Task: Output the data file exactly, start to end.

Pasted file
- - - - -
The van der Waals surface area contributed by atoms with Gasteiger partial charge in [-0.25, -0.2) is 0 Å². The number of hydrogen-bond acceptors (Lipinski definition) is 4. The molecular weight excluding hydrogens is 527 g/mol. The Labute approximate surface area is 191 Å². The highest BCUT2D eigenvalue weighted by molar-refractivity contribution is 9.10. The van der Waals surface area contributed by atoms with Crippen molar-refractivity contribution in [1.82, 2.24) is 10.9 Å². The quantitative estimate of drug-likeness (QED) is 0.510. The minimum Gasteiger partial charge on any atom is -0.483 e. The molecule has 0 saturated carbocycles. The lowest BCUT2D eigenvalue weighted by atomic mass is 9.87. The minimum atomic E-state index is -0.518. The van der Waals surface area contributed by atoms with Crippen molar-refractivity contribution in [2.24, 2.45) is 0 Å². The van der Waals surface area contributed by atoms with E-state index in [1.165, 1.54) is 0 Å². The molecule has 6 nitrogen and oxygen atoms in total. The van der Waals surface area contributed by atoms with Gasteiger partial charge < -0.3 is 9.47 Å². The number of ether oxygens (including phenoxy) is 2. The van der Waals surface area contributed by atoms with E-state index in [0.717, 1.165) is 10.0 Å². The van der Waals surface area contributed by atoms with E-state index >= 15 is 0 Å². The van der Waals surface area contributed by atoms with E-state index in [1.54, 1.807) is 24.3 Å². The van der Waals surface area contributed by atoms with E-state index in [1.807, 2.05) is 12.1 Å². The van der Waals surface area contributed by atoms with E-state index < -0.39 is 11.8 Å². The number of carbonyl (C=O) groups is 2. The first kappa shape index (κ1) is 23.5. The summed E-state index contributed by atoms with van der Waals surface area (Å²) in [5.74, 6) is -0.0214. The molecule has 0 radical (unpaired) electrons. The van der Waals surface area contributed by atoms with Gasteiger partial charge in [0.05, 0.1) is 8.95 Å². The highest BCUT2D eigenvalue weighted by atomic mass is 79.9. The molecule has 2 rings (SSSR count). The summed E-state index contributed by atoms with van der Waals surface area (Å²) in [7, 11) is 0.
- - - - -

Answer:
The van der Waals surface area contributed by atoms with Gasteiger partial charge in [-0.25, -0.2) is 0 Å². The number of hydrogen-bond acceptors (Lipinski definition) is 4. The molecular weight excluding hydrogens is 527 g/mol. The Labute approximate surface area is 191 Å². The highest BCUT2D eigenvalue weighted by molar-refractivity contribution is 9.10. The van der Waals surface area contributed by atoms with Crippen molar-refractivity contribution in [1.82, 2.24) is 10.9 Å². The quantitative estimate of drug-likeness (QED) is 0.510. The minimum Gasteiger partial charge on any atom is -0.483 e. The molecule has 0 saturated carbocycles. The lowest BCUT2D eigenvalue weighted by atomic mass is 9.87. The minimum atomic E-state index is -0.518. The van der Waals surface area contributed by atoms with Crippen molar-refractivity contribution in [2.24, 2.45) is 0 Å². The van der Waals surface area contributed by atoms with E-state index in [1.165, 1.54) is 0 Å². The molecule has 6 nitrogen and oxygen atoms in total. The van der Waals surface area contributed by atoms with Gasteiger partial charge < -0.3 is 9.47 Å². The number of ether oxygens (including phenoxy) is 2. The van der Waals surface area contributed by atoms with E-state index in [0.717, 1.165) is 10.0 Å². The van der Waals surface area contributed by atoms with E-state index >= 15 is 0 Å². The van der Waals surface area contributed by atoms with E-state index in [1.54, 1.807) is 24.3 Å². The van der Waals surface area contributed by atoms with E-state index in [1.807, 2.05) is 12.1 Å². The van der Waals surface area contributed by atoms with E-state index < -0.39 is 11.8 Å². The number of carbonyl (C=O) groups is 2. The first kappa shape index (κ1) is 23.5. The summed E-state index contributed by atoms with van der Waals surface area (Å²) in [5.74, 6) is -0.0214. The molecule has 0 radical (unpaired) electrons. The van der Waals surface area contributed by atoms with Gasteiger partial charge in [0.05, 0.1) is 8.95 Å². The highest BCUT2D eigenvalue weighted by atomic mass is 79.9. The molecule has 2 rings (SSSR count). The summed E-state index contributed by atoms with van der Waals surface area (Å²) in [7, 11) is 0.